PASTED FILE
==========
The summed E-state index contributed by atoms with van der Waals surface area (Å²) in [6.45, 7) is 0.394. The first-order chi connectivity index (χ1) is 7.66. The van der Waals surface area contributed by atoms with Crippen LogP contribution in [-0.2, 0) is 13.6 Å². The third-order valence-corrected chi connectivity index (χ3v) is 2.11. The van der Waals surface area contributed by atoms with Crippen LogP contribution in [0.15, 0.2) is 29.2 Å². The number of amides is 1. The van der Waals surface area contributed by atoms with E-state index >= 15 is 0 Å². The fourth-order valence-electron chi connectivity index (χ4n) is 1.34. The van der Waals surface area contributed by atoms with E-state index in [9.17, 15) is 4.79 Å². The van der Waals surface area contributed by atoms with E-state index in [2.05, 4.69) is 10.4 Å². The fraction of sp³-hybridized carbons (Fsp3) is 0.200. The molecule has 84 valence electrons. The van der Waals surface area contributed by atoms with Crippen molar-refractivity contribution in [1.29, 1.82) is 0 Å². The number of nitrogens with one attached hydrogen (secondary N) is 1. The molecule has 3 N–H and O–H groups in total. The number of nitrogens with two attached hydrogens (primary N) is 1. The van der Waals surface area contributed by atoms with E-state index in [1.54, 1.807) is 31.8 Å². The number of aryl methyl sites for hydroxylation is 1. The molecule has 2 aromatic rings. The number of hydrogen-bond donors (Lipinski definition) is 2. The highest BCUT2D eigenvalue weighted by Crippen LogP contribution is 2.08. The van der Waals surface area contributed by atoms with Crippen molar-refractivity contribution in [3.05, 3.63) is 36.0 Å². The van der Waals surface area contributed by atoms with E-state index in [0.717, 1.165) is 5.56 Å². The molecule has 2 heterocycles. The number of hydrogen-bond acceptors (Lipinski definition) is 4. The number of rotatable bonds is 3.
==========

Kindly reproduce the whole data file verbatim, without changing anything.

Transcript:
The summed E-state index contributed by atoms with van der Waals surface area (Å²) in [6.45, 7) is 0.394. The first-order chi connectivity index (χ1) is 7.66. The van der Waals surface area contributed by atoms with Crippen LogP contribution in [-0.2, 0) is 13.6 Å². The third-order valence-corrected chi connectivity index (χ3v) is 2.11. The van der Waals surface area contributed by atoms with Crippen LogP contribution in [0.15, 0.2) is 29.2 Å². The number of amides is 1. The van der Waals surface area contributed by atoms with E-state index >= 15 is 0 Å². The fourth-order valence-electron chi connectivity index (χ4n) is 1.34. The van der Waals surface area contributed by atoms with E-state index in [9.17, 15) is 4.79 Å². The van der Waals surface area contributed by atoms with E-state index in [2.05, 4.69) is 10.4 Å². The fraction of sp³-hybridized carbons (Fsp3) is 0.200. The molecule has 84 valence electrons. The van der Waals surface area contributed by atoms with Crippen molar-refractivity contribution in [1.29, 1.82) is 0 Å². The number of nitrogens with one attached hydrogen (secondary N) is 1. The molecule has 3 N–H and O–H groups in total. The number of nitrogens with two attached hydrogens (primary N) is 1. The van der Waals surface area contributed by atoms with E-state index in [1.54, 1.807) is 31.8 Å². The number of aryl methyl sites for hydroxylation is 1. The molecule has 2 aromatic rings. The number of hydrogen-bond donors (Lipinski definition) is 2. The highest BCUT2D eigenvalue weighted by Crippen LogP contribution is 2.08. The van der Waals surface area contributed by atoms with Crippen molar-refractivity contribution in [3.05, 3.63) is 36.0 Å². The van der Waals surface area contributed by atoms with E-state index in [0.717, 1.165) is 5.56 Å². The molecule has 2 heterocycles. The number of hydrogen-bond acceptors (Lipinski definition) is 4. The number of rotatable bonds is 3.